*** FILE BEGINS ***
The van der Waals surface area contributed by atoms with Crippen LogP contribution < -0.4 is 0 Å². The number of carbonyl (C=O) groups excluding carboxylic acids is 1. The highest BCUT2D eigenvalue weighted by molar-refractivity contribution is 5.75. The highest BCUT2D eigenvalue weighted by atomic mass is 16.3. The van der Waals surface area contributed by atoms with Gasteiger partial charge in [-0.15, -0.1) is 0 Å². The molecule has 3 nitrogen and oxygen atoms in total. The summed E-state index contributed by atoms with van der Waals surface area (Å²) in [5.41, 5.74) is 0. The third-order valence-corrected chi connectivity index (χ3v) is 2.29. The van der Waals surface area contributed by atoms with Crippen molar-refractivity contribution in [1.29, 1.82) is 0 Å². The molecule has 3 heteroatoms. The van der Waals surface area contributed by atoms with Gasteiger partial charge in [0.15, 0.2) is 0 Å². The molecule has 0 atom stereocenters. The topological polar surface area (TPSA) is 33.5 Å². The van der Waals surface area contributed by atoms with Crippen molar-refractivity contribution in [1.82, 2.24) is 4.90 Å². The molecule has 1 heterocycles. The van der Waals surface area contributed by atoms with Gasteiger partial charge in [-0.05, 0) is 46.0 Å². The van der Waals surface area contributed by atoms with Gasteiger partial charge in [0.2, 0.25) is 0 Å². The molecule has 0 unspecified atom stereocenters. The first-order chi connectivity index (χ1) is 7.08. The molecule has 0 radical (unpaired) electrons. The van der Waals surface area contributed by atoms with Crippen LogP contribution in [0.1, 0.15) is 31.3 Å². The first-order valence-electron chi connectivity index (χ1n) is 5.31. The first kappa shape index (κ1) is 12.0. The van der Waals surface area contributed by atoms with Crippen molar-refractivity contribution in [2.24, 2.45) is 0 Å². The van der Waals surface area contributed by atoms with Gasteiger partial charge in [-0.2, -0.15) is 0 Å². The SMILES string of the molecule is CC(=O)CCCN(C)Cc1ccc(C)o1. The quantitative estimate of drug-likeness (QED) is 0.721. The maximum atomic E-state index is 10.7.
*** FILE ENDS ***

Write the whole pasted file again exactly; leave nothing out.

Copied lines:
The van der Waals surface area contributed by atoms with Crippen LogP contribution < -0.4 is 0 Å². The number of carbonyl (C=O) groups excluding carboxylic acids is 1. The highest BCUT2D eigenvalue weighted by molar-refractivity contribution is 5.75. The highest BCUT2D eigenvalue weighted by atomic mass is 16.3. The van der Waals surface area contributed by atoms with Gasteiger partial charge in [-0.15, -0.1) is 0 Å². The molecule has 3 nitrogen and oxygen atoms in total. The summed E-state index contributed by atoms with van der Waals surface area (Å²) in [5.41, 5.74) is 0. The third-order valence-corrected chi connectivity index (χ3v) is 2.29. The van der Waals surface area contributed by atoms with Crippen molar-refractivity contribution in [1.29, 1.82) is 0 Å². The molecule has 3 heteroatoms. The van der Waals surface area contributed by atoms with Gasteiger partial charge in [0.15, 0.2) is 0 Å². The molecule has 0 atom stereocenters. The topological polar surface area (TPSA) is 33.5 Å². The van der Waals surface area contributed by atoms with Crippen molar-refractivity contribution in [1.82, 2.24) is 4.90 Å². The molecule has 1 heterocycles. The van der Waals surface area contributed by atoms with Gasteiger partial charge in [-0.05, 0) is 46.0 Å². The van der Waals surface area contributed by atoms with Gasteiger partial charge in [0.2, 0.25) is 0 Å². The molecule has 0 unspecified atom stereocenters. The first-order chi connectivity index (χ1) is 7.08. The molecule has 0 radical (unpaired) electrons. The van der Waals surface area contributed by atoms with Crippen LogP contribution in [0.1, 0.15) is 31.3 Å². The first-order valence-electron chi connectivity index (χ1n) is 5.31. The first kappa shape index (κ1) is 12.0. The van der Waals surface area contributed by atoms with Crippen molar-refractivity contribution in [2.24, 2.45) is 0 Å². The van der Waals surface area contributed by atoms with Gasteiger partial charge in [-0.2, -0.15) is 0 Å². The SMILES string of the molecule is CC(=O)CCCN(C)Cc1ccc(C)o1. The quantitative estimate of drug-likeness (QED) is 0.721. The maximum atomic E-state index is 10.7.